Trained law enforcement officers or “guardians” – the controversy continues

With the new school year now in session, educators, families, lawmakers, various advocacy groups and the governor are still grappling with campus security in the aftermath of the Marjory Stoneman Douglas High School shootings  – specifically about who should be patrolling campuses.

A broad coalition today called on a key legislative commission to provide $58-million to public schools to hire trained law enforcement officers, usually referred to as school resource officers. That $58-million comes from unused funds from a controversial “guardian” program the Legislature passed last spring. That law allows certain school staff to carry firearms on campuses.

The coalition says trained law enforcement personnel are the better choice for school security, and that state money is better spent making that happen.

“School Resource Officers (SROs) are trained law enforcement. They are the ones best equipped to handle violence on campus — not school staff or private security guards,” said Patricia Brigham, president of the League of Women Voters of Florida. “We encourage the Legislative Budget Commission to reallocate the funds necessary for hiring more SROs for our schools.”

The Florida PTA, Florida Education Association and the Florida Coalition to Prevent Gun Violence joined in the request. However, the specific issue – which would involve a budget amendment at the Florida Department of Education — is not listed on the commission’s agenda for Friday, said State Senate spokeswoman Katherine Betta.

Last month, Gov. Rick Scott asked the commission to send the $58-million to schools, but Senate Republican President Designate Bill Galvano argued against it.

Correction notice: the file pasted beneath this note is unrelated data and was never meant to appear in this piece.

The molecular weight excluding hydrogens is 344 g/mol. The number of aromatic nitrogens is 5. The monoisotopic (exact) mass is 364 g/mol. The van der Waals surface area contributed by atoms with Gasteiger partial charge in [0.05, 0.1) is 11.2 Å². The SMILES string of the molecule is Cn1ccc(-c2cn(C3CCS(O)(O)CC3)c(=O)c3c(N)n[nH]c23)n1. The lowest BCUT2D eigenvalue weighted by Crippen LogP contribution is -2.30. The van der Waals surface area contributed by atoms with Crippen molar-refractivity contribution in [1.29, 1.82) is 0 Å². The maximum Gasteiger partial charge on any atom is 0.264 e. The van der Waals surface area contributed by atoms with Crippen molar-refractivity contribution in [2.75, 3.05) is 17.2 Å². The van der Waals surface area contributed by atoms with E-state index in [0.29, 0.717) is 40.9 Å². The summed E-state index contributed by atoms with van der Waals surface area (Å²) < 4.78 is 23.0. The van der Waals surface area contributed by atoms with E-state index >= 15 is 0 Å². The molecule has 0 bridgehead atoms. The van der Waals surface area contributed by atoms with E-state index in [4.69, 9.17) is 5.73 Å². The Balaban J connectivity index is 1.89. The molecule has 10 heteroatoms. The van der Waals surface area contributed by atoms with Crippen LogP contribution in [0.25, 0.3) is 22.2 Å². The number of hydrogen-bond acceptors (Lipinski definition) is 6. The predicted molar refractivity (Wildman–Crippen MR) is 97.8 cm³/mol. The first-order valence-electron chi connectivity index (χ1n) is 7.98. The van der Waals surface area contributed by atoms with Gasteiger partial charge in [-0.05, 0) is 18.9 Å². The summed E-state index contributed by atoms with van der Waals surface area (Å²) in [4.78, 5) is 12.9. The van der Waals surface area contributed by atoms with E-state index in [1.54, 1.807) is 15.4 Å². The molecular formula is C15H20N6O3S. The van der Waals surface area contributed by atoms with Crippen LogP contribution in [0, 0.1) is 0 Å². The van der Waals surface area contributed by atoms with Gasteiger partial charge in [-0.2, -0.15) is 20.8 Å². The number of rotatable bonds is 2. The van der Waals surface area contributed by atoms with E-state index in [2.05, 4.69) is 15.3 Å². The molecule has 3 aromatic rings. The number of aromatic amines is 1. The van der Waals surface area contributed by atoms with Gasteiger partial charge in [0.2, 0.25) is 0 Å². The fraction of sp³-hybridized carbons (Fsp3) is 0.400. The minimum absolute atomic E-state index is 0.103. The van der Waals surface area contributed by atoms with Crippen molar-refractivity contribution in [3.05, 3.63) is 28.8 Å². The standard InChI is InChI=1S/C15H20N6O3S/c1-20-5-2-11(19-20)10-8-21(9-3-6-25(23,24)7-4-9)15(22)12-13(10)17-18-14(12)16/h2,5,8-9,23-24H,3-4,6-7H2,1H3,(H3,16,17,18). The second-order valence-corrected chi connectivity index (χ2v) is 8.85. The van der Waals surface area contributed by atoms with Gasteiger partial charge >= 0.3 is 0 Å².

In a Sept. 7 letter to Scott, Galvano said he couldn’t support using the money that had been designated for the guardian program.

“Florida is currently less than a month into the 2018-19 school year. For the Guardian Program to truly be vetted and ultimately embraced, I believe the program should maintain its own funding rather than having its funds comingled with other funds available for school  safety,” Galvano said.

He added: “The Senate will continue to monitor the Department of Education’s implementation of this important legislation. In addition, I remain open to reviewing future amendments on this matter, should they be proposed, in the coming months.”


Diane Rado
Diane Rado has covered state and local government and public schools in six states over some 30 years, focusing on policy and investigative stories as well as legislative and political reporting. She spent most of her career at the St. Petersburg (Tampa Bay) Times and the Chicago Tribune. She has a master’s degree in journalism from Northwestern University and did a fellowship in education reform at the University of Michigan in 1999-2000. She is married to a journalist and has three adult children.


Please enter your comment!
Please enter your name here